Like a Tel Aviv Justin Trudeau, Tamar Zandberg’s rise to political glory was fast and furious. Eloquent, striking, and cool, she was a politician unafraid to harness the wild energies of progressive politics—from talk of identity to praise for veganism—to her benefit. Only 42, she went from the Tel Aviv City Council to the Knesset, becoming one of the brightest stars of the Meretz party. Last week, after a short and stormy campaign, she ascended to her party’s Olympus, beating a slew of other candidates in a contentious primaries to become its leader. Israeli pundits and social media users formed a hallelujah chorus, hailing a new age of youthful idealism in the otherwise gloomy world of Israeli politics.

It was good while it lasted: Yesterday: Zandberg found herself in hot water after news broke that she owed her victory in the primaries in large part to Moshe Klughaft, a notable right-wing political strategist who had previously consulted to Ha’Bayit Ha’Yehudi party and its leader, Education Minister Naftali Bennett. And while hiring professionals for campaigns across ideological lines isn’t necessarily a sin in of itself, Zandberg’s troubles are compounded by two critical factors. First, Klughaft was the mastermind behind working with the right-wing Im Tirzu movement in a highly controversial campaign that accused left-wing groups of acting as agents of foreign governments, a campaign that culminated in ads depicting a former Meretz leader, Naomi Hazan, with a horn on her forehead. And, more crucially, when asked by Haaretz last week if Klughaft had ever advised her campaign in any capacity, paid or unpaid, Zandberg lied, denying any connection to the political operative.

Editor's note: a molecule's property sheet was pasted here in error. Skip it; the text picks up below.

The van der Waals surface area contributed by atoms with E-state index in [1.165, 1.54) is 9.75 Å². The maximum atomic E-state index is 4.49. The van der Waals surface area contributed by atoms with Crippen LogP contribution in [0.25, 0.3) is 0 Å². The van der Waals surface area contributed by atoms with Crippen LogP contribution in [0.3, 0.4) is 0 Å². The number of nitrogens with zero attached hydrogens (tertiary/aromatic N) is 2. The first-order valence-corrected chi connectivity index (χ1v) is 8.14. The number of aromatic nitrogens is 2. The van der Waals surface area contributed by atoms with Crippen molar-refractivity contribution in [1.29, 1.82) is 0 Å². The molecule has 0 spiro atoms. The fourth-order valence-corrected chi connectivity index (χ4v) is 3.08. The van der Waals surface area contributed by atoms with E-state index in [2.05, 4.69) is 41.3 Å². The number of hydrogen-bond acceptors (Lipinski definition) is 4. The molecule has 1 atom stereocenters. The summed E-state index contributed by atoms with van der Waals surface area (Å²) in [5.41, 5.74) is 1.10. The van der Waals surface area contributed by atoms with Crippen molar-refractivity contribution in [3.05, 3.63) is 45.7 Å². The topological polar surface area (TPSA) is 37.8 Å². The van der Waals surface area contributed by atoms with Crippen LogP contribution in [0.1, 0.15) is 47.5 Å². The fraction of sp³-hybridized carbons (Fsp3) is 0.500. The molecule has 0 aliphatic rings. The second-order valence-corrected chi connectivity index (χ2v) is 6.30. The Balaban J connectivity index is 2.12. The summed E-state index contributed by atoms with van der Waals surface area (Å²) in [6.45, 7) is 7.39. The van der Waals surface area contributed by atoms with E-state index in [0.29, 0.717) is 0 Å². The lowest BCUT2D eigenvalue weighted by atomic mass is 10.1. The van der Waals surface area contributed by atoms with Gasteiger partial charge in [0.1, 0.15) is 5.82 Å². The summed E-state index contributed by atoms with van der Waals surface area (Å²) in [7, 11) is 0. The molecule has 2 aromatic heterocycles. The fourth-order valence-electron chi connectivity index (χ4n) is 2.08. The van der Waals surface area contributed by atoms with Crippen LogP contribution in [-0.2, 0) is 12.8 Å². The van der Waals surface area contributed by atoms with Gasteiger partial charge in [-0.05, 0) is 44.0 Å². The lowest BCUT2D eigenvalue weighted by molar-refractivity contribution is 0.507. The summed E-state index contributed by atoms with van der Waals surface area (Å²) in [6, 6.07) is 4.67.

According to Haaretz, a person involved with Zandberg’s campaign confirmed that she and Klughaft “were in continuous contact throughout the campaign. They were not friends, it was a professional relationship.” Pressed by these admissions, Zandberg finally admitted on Saturday evening that she was in touch with Klughaft and that he indeed advised her on the campaign.

Zandberg’s admission sent shockwaves throughout the already fragile Israeli left, an electoral bloc that has shrunk considerably in the last two decades. Leading analysts, like Haaretz’s Yossi Verter, have called on Zandberg to reconsider her candidacy, arguing that a person who hired a virulent anti-left ideologue and then lied about it to save face was not fit to lead the Israeli left, particularly not in a party like Meretz that had long prided itself as committed to cleaner, more ethical political practices. Whether Zandberg takes responsibility for her actions and resigns remains to be seen.





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